When Marian Sang

WhenMarianSang

Image Credit: Scholastic Press, Pam Muñoz Ryan/Brian Selznick

Take a look at that cover!

Not only is the cover beautiful, well designed and eye-catching, the entire book is gorgeous.

The story begins with young Marian in her house, set in the middle of a grand stage. When Marian Sang is a moving and beautifully told story of the life of singer Marian Anderson. There was never a moment she didn’t love to sing and people loved to listen. She was passionate about her faith and her music and by the age of eight, was performing for choruses in Philadelphia. Early on, Marian decided that music was something she wanted to dedicate herself to but because of her race, she was turned away from formal lessons.

Prejudice is intertwined with Marian’s story. Even though she was invited to sing across the country, she couldn’t even get a hotel room! But she continued to rise and share the gift of her voice with the world. Like Josephine Baker, she came back to the US and faced the challenge of performing as a black woman. The D.A.R. might’ve denied her performance at their hall but little did they know Marian’s spirit was destined for greatness. Eleanor Roosevelt and President Roosevelt set her up to perform at the Lincoln Memorial instead!! That performance was groundbreaking and memorable not only for the integrated crowd that witnessed it, but for the entire country. Marian continued to sing, inspire and move audiences for years to come.

WhenMarianSang2

Image Credit: Scholastic Press, Pam Muñoz Ryan/Brian Selznick

The art!! Selznick uses rich acrylics and his palette is lush and golden. He uses only browns, golds, rose golds, pinks, and creams for entire book. The layout is very wide and grand. The large pages are perfect for highlighting his art. His paintings glow and the combination of his art with Pam Muñoz Ryan’s beautifully poignant writing is perfect. What a team, what a book and what a story of an amazing woman!

P.S. Take some time to read through the notes in the back about the author and illustrator’s loving and thorough research. Also check out Leontyne Price: Voice of a Century. She was inspired by Marian Anderson!

#BlackGirlMagic #InternationalWomensDay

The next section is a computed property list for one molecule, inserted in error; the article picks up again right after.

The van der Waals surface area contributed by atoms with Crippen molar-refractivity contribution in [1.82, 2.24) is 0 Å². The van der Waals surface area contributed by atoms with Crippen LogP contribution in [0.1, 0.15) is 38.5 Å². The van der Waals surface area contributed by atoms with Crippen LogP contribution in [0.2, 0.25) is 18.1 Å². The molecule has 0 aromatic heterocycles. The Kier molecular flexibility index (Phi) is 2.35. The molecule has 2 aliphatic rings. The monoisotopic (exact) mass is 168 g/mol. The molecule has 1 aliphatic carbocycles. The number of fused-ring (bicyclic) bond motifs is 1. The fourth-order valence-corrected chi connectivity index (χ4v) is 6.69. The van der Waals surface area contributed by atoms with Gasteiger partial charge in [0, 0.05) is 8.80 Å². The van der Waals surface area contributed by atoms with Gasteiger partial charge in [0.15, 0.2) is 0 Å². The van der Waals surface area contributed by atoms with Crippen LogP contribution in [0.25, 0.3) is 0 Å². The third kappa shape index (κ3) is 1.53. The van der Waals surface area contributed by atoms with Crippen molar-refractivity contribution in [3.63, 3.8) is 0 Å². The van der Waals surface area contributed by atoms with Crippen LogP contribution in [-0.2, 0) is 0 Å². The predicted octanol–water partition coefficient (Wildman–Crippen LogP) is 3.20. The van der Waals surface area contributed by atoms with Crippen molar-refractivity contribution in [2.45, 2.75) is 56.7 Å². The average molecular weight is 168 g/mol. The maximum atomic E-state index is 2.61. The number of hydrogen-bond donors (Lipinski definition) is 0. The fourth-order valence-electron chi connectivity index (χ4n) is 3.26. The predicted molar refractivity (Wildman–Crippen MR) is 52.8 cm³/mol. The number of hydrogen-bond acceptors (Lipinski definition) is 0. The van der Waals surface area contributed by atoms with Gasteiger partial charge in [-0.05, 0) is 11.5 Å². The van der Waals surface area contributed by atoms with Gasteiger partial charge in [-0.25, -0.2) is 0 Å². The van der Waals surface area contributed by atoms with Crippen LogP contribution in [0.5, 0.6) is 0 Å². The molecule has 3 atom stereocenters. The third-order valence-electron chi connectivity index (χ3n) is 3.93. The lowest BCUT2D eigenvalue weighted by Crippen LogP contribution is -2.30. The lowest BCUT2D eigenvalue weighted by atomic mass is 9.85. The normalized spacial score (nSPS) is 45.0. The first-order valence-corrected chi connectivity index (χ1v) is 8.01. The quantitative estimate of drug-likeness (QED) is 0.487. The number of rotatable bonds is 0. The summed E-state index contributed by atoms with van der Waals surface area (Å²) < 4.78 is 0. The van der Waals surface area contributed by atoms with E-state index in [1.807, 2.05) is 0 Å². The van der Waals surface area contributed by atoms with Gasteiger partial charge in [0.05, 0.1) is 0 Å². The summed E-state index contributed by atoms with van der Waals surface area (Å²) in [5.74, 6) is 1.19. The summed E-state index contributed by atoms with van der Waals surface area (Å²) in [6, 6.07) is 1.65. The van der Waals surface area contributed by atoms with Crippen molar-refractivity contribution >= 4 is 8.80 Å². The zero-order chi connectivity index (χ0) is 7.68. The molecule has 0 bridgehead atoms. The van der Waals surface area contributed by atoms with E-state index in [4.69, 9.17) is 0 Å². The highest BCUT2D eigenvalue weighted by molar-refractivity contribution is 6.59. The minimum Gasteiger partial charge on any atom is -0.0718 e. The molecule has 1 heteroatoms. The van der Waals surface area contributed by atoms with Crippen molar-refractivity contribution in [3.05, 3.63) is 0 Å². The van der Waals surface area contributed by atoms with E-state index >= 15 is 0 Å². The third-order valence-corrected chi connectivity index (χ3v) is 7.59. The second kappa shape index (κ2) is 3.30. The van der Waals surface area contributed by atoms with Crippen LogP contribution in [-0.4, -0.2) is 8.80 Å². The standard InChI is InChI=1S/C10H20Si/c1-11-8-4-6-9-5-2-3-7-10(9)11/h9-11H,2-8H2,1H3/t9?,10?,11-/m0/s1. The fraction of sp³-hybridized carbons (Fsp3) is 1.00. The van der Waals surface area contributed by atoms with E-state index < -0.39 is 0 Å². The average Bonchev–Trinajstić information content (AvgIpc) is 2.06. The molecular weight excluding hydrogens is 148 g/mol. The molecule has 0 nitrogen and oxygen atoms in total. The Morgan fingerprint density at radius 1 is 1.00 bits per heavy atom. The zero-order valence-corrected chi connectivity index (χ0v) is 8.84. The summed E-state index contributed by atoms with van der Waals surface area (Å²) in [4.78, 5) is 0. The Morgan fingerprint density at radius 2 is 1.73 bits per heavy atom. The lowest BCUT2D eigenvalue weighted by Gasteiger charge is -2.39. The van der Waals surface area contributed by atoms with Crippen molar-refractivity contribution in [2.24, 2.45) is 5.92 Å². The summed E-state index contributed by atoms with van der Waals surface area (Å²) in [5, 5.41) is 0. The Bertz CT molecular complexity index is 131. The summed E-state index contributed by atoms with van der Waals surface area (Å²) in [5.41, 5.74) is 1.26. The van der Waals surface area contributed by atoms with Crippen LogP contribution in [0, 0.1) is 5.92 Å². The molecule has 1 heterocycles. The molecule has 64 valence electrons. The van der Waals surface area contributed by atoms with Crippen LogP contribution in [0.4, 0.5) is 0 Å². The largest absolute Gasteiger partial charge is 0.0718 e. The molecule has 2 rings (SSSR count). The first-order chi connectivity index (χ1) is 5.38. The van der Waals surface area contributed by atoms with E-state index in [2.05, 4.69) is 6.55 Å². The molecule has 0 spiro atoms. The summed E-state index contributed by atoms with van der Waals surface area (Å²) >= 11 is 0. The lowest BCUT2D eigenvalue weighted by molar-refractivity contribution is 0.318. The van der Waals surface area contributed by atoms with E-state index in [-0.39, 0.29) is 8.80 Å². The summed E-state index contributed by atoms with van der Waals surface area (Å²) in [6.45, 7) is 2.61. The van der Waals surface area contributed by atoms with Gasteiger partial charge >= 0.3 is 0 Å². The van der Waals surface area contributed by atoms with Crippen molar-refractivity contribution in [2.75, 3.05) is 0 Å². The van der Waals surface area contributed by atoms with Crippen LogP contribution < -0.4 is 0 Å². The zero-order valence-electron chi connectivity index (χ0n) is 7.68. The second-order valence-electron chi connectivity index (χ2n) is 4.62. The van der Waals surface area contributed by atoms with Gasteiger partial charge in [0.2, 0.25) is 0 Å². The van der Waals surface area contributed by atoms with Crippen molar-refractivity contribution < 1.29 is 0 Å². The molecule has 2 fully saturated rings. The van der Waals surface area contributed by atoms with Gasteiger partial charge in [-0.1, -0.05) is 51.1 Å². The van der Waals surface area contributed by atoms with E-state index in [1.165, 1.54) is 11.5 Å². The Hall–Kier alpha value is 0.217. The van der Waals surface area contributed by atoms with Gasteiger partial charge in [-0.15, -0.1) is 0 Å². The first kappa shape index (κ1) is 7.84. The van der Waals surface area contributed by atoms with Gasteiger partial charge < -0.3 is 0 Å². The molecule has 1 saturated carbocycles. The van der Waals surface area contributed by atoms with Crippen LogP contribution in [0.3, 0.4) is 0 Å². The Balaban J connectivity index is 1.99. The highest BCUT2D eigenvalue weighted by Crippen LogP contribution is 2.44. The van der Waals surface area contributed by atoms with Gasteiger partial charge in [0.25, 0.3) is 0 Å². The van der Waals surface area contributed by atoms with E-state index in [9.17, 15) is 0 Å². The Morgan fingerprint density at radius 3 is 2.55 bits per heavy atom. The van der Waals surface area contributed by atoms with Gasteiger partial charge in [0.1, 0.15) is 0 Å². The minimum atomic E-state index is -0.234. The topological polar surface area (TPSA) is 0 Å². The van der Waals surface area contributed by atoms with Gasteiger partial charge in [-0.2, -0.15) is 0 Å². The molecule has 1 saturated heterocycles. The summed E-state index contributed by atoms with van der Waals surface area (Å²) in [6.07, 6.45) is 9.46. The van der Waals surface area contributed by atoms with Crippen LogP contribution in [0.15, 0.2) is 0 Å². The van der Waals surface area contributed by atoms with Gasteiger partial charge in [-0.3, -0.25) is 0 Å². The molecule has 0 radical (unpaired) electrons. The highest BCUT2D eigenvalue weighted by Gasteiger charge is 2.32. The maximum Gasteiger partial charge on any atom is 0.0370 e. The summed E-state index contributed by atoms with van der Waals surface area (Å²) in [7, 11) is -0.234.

Recommended for: All ages
Great for: Family, Love, Relationships, Faith, Music, Girls in Music, Diversity, Black Girl Magic, Black Girls Rock, Determination, Inner Strength, Prejudice, Segregation, Choir, Opera, Spirituals, Integration, Philadelphia, Europe, Non-fiction, Biography
Book Info: When Marian Sang by Pam Muñoz Ryan/Illustrated by Brian Selznick, 2002 Scholastic Press, ISBN: 9780439269674

Wilma Unlimited

WilmaUnlimited

Image Credit: Harcourt Brace & Company, Kathleen Krull/David Diaz

I love to watch track. I was lucky enough to see Usain Bolt in my town of Daegu, South Korea a few years ago. Whew! The speed and athleticism. Wilma Rudolph is an inspiration not only because of her athletic accomplishments but also for the hurdles she had to cross in her life to achieve greatness.

Born the twentieth child in her family, she was small and sickly though full of energy. Her family gave her love but there wasn’t much they could do when she was stricken with polio around age five. On top of her physical ailments, she was a black girl in segregated Clarksville, Tennessee. There was only one doctor in town who treated blacks and he was fifty miles away! Despite her struggles, Wilma was extremely determined and even while wearing braces on her legs, she worked on her strength. One day at church, she stood up without her braces, walking confidently down the aisle.

Wilma’s 100m dash win at the 1960s Rome Olympics. Woooo!

From then on, she was off! She got stronger and stronger and played basketball in high school. Though she was a skilled basketball player, she was scouted for track-and-field and got a full ride to Tennessee State University. In 1960, she headed to Rome for the Summer Olympics. This powerful woman left her competitors in the dust (with a twisted ankle!) and 3 gold medals later, she was the fastest woman in the world!! ❤

The illustrations of Wilma Unlimited are beautiful. They’re a mix of acrylic, gouache and watercolor with spreads that use photographs for backgrounds. I love this effect. The page where Wilma and her mother triumphantly wrap her steel brace in a box to send back to the hospital is surrounded by a photograph of a cardboard box marked “fragile.” Diaz’ style is wonderful. His human figures have long bodies, wide eyes, strong noses, large hands and remind me of Greek figures on ancient vases.

Have a young runner? A child with boundless energy? Check out this beautiful biography about one of our greatest athletes!

 

Recommended for: All ages
Great for: Family, Segregation, African-American, Inner Strength, Determination, Polio, Sports, Track and Field, Fastest Woman in the World, Olympics, Black Girls Rock, Black Girl Magic, Faith, Black History Month, Black History Month Children’s Books, Non-fiction, Biography
Book Info: Wilma Unlimited by Kathleen Krull/Illustrated by David Diaz, 1996 Harcourt Brace & Company, ISBN: 9780152012670